The prolonged economic downturn has tarnished the EU's allure among those looking to improve their lives, the study finds.
“Countries would benefit more from immigration if they consider migrants as a resource rather than a problem, and integration policies as an investment,” said OECD Secretary-General Angel Gurria, launching the report in Paris.
65,000 migrants settled in Austria last year, which corresponds to a decrease of three percent compared to 2012, but an increase of 37 percent since 2007. 78 percent of people who migrated to Austria last year were from the EU.
With eight immigrants to every 1000 inhabitants, Austria is somewhat higher than the OECD average but significantly lower than Switzerland (16), Norway (12) and Australia (11).
Last year Switzerland recorded permanent immigration of 136,200 people, three-quarters of whom were EU citizens. Swiss citizens have just rejected a call for dramatic immigration cuts, amid charges the initiative was xenophobic and a threat to Switzerland's economy.
OECD expert Thomas Liebig said that Austria’s high proportion of EU immigrants were well integrated. 60 percent of people who migrated to Austria in the past five years were employed, and 31 percent were highly qualified.
However, he said that there was still a lot of untapped potential, as almost half were underemployed in relation to their qualifications.
Liebig added that children born in Austria to immigrant parents encountered problems as only 25 percent can read and write German to a good level. However, adolescents who were born abroad and later migrated to Austria tended to do better and were well integrated.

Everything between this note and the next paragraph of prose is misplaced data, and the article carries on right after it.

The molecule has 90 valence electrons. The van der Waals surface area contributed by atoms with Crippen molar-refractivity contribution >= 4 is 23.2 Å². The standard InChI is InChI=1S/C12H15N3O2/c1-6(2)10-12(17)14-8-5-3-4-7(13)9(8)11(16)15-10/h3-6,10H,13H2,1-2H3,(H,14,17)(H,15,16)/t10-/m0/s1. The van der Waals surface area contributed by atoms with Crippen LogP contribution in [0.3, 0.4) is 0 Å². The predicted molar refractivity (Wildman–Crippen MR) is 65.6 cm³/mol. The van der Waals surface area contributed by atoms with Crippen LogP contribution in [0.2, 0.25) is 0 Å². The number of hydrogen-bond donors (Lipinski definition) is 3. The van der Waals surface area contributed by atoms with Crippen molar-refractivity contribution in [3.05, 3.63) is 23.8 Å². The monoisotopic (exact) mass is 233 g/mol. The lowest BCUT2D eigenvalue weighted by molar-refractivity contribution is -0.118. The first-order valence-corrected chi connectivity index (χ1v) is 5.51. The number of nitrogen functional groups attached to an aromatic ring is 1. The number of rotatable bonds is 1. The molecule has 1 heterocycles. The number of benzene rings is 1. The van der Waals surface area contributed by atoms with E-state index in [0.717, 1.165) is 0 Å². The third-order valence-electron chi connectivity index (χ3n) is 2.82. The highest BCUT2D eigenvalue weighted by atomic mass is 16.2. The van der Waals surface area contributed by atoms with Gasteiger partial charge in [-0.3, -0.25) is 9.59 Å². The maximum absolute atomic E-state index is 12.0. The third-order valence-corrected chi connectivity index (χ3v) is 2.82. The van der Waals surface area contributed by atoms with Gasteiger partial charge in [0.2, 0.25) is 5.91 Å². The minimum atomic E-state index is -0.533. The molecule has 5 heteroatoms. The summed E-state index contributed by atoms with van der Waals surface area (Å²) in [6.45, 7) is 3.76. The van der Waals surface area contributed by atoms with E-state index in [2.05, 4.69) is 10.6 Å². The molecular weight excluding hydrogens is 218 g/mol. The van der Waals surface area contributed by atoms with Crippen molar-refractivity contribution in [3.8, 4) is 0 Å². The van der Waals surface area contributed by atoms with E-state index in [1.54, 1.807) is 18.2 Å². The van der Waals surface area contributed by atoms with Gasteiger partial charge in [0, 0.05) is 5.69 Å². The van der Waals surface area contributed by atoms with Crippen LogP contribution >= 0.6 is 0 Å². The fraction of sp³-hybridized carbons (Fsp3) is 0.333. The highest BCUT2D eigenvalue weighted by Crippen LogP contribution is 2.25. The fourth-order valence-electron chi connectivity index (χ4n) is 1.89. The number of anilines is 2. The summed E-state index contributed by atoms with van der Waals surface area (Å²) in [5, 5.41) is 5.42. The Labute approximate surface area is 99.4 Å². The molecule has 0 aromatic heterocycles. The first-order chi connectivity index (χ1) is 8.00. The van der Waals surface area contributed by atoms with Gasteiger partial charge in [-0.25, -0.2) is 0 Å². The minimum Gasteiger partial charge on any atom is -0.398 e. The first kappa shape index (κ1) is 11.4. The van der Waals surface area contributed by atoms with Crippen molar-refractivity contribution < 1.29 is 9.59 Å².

In absolute terms, Germany is the biggest magnet in Europe for immigrants. During 2013, migration to Germany recorded a double-digit increase to over 450,000 people, its fourth consecutive annual rise. Three-quarters of all immigrants received by Germany are from other EU countries, making the country the second destination in the OECD, after the United States.
Overall the largest source country for immigrants was China, with nearly ten percent of all immigrants, followed by Romania (5.6 percent) and Poland (5.4 percent).
The number of asylum seekers in the OECD area rose by 20 percent, with most coming from Syria. Per capita, the largest host country for refugees was Sweden.
The percentage of foreign students at Austrian universities has increased by 9.4 percent compared to 2012 – with 58,019 foreign students, placing Austria alongside Luxembourg, Australia, Great Britain, Switzerland and New Zealand when it comes to higher education.
“Migration policies should be a priority for OECD countries, and integration policies should be seen as the best possible investment in terms of growth, social cohesion and well-being,” said Mr Gurria.
“The short and long-term costs of standing still in the face of rapidly changing needs are high. Policy makers need to lead an open and informed debate to build confidence and ensure everyone benefits,” he added.